In brief

  • The Bored Ape Yacht Club Instagram account was hacked and used to briefly share a link to a scam that stole Ethereum NFTs from connected wallets.
  • In total, 91 NFTs were apparently stolen with an estimated total value above $2.8 million.

The official Instagram account for the Bored Ape Yacht Club was hacked on Monday, and it shared a link to a scam website that has apparently stolen more than $2.8 million worth of NFTs from people who connected an Ethereum wallet.

The linked website falsely claimed that Bored Ape creator Yuga Labs was offering free NFT land for its upcoming Otherside metaverse game, and that anyone who connected an Ethereum wallet would receive a free airdrop of virtual land—even if they didn’t own a Bored Ape.

It was all a scam, however: the Otherside launch is planned for April 30, and the website was not an official Yuga Labs creation. However, many people apparently fell for the ruse, with 91 NFTs stolen from connected wallets with a combined value over $2.8 million, based on the current floor price (or cheapest available NFT) from each collection.


According to blockchain sleuth zachxbt, the wallet tied to the scam managed to steal four Bored Ape Yacht Club NFTs, seven Mutant Ape Yacht Club NFTs, and three Bored Ape Kennel Club NFTs, as well as an array of other NFTs.

Other reports have claimed that the official Bored Ape Yacht Club Discord server was also hacked today, but that does not appear to be the case. However, the Bored Ape Discord was previously hacked on April 1.

“This morning our team was alerted that the Bored Ape Yacht Club’s official Instagram account was hacked,” reads an official statement from Yuga Labs, provided to Decrypt. “The hacker posted a fraudulent link to a copycat of the Bored Ape Yacht Club website, where a safeTransferFrom attack asked users to connect their MetaMask to the scammer’s wallet in order to participate in a fake airdrop.”


“At 9:53am ET, we alerted our community, removed all links to Instagram from our platforms and attempted to recover the hacked Instagram account,” the statement continues. “Two-factor authentication was enabled and the security practices surrounding the IG account were tight. Yuga Labs and Instagram are currently investigating how the hacker was able to gain access to the account. We’re still investigating.”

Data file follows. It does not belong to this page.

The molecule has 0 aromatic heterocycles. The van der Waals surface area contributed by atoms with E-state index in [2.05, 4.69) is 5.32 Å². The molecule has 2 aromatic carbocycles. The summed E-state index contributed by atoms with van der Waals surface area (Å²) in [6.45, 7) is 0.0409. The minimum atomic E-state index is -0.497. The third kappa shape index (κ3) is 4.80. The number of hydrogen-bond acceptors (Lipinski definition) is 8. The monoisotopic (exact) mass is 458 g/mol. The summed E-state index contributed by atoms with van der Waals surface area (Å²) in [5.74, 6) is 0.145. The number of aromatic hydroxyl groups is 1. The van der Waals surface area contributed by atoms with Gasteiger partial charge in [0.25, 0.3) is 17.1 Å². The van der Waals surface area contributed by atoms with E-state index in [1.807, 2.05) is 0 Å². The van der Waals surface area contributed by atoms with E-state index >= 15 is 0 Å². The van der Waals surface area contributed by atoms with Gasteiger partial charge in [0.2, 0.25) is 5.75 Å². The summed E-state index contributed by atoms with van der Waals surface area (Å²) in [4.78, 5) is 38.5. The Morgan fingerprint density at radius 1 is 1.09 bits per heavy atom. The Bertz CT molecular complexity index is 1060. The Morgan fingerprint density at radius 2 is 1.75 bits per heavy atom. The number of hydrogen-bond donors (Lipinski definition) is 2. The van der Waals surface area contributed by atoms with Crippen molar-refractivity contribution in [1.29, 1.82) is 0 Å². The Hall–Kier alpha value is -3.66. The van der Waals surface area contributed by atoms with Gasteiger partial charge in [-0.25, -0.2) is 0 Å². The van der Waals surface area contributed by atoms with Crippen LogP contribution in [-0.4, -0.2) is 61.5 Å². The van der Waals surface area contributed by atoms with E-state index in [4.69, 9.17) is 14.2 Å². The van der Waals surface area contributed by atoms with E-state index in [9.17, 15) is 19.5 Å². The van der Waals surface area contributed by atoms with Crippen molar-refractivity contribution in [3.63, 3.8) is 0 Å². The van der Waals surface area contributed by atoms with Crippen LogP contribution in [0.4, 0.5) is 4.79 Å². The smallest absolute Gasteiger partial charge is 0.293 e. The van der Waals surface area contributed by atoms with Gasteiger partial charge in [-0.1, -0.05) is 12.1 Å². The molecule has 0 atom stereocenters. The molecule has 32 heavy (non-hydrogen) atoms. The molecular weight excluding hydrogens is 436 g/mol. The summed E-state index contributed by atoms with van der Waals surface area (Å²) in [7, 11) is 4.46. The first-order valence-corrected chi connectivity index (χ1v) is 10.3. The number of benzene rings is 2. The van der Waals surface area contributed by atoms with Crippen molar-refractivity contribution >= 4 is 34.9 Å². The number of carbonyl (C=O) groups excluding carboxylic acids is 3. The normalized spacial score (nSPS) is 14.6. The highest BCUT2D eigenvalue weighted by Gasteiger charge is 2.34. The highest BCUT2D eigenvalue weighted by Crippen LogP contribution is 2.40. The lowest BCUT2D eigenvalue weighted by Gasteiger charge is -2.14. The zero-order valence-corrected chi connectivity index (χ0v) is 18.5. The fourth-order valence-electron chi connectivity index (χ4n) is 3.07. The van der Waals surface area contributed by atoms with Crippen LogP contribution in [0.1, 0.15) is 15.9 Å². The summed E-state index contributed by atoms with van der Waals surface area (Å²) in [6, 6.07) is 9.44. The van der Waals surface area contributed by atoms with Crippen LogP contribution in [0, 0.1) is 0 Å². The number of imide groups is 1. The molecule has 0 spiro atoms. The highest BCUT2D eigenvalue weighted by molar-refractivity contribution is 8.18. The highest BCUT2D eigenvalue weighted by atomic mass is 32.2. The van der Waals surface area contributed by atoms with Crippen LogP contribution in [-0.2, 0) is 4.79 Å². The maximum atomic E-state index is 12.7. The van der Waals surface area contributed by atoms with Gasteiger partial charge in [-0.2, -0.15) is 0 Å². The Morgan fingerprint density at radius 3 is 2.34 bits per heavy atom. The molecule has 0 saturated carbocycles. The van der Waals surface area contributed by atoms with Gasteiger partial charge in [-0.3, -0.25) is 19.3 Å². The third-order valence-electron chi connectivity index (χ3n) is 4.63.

Yuga Labs estimated the total value of stolen NFTs at around $3 million, which tracks with the data pulled from the attacking wallet. The firm also said that it is “actively working to establish contact with affected users,” but it did not share any details on potential plans to reimburse affected NFT holders.

The Instagram scam comes following a wave of Twitter scams in which the verified accounts of many users have been hijacked and used to spam similar NFT-stealing attacks. That particular scam originated with ApeCoin, the recently-launched Bored Ape ecosystem token, and has since spread to Azuki and Moonbirds. To be clear, the creators of those projects are not involved with the scams.

Some of the affected Twitter users have told Decrypt that their accounts similarly had two-factor authentication enabled. A Twitter representative told Decrypt on April 8 that it was "aware of and actively working on a solution to combat" such scams but did not provide an update when asked last week.

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